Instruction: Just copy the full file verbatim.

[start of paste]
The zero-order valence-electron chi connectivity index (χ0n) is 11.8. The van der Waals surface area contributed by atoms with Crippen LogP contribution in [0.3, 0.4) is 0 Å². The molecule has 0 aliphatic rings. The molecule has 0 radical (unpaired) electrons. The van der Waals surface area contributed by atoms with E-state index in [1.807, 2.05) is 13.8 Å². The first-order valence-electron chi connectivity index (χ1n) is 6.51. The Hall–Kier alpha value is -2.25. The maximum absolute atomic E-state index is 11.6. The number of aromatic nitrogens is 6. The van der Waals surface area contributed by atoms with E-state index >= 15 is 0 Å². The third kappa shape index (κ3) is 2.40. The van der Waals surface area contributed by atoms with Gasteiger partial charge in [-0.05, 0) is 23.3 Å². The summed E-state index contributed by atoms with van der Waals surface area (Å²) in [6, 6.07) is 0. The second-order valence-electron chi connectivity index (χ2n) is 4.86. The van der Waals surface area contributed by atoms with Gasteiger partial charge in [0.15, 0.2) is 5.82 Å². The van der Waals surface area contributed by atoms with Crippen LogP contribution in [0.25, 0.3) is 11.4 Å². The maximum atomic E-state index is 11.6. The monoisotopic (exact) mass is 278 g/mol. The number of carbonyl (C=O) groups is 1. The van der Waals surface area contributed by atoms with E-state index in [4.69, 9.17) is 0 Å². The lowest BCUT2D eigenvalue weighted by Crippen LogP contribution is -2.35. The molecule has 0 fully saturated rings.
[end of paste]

The zero-order valence-electron chi connectivity index (χ0n) is 11.8. The van der Waals surface area contributed by atoms with Crippen LogP contribution in [0.3, 0.4) is 0 Å². The molecule has 0 aliphatic rings. The molecule has 0 radical (unpaired) electrons. The van der Waals surface area contributed by atoms with E-state index in [1.807, 2.05) is 13.8 Å². The first-order valence-electron chi connectivity index (χ1n) is 6.51. The Hall–Kier alpha value is -2.25. The maximum absolute atomic E-state index is 11.6. The number of aromatic nitrogens is 6. The van der Waals surface area contributed by atoms with E-state index >= 15 is 0 Å². The third kappa shape index (κ3) is 2.40. The van der Waals surface area contributed by atoms with Gasteiger partial charge in [-0.05, 0) is 23.3 Å². The summed E-state index contributed by atoms with van der Waals surface area (Å²) in [6, 6.07) is 0. The second-order valence-electron chi connectivity index (χ2n) is 4.86. The van der Waals surface area contributed by atoms with Gasteiger partial charge in [0.15, 0.2) is 5.82 Å². The van der Waals surface area contributed by atoms with Crippen LogP contribution in [0.25, 0.3) is 11.4 Å². The maximum atomic E-state index is 11.6. The monoisotopic (exact) mass is 278 g/mol. The number of carbonyl (C=O) groups is 1. The van der Waals surface area contributed by atoms with E-state index in [4.69, 9.17) is 0 Å². The lowest BCUT2D eigenvalue weighted by Crippen LogP contribution is -2.35. The molecule has 0 fully saturated rings.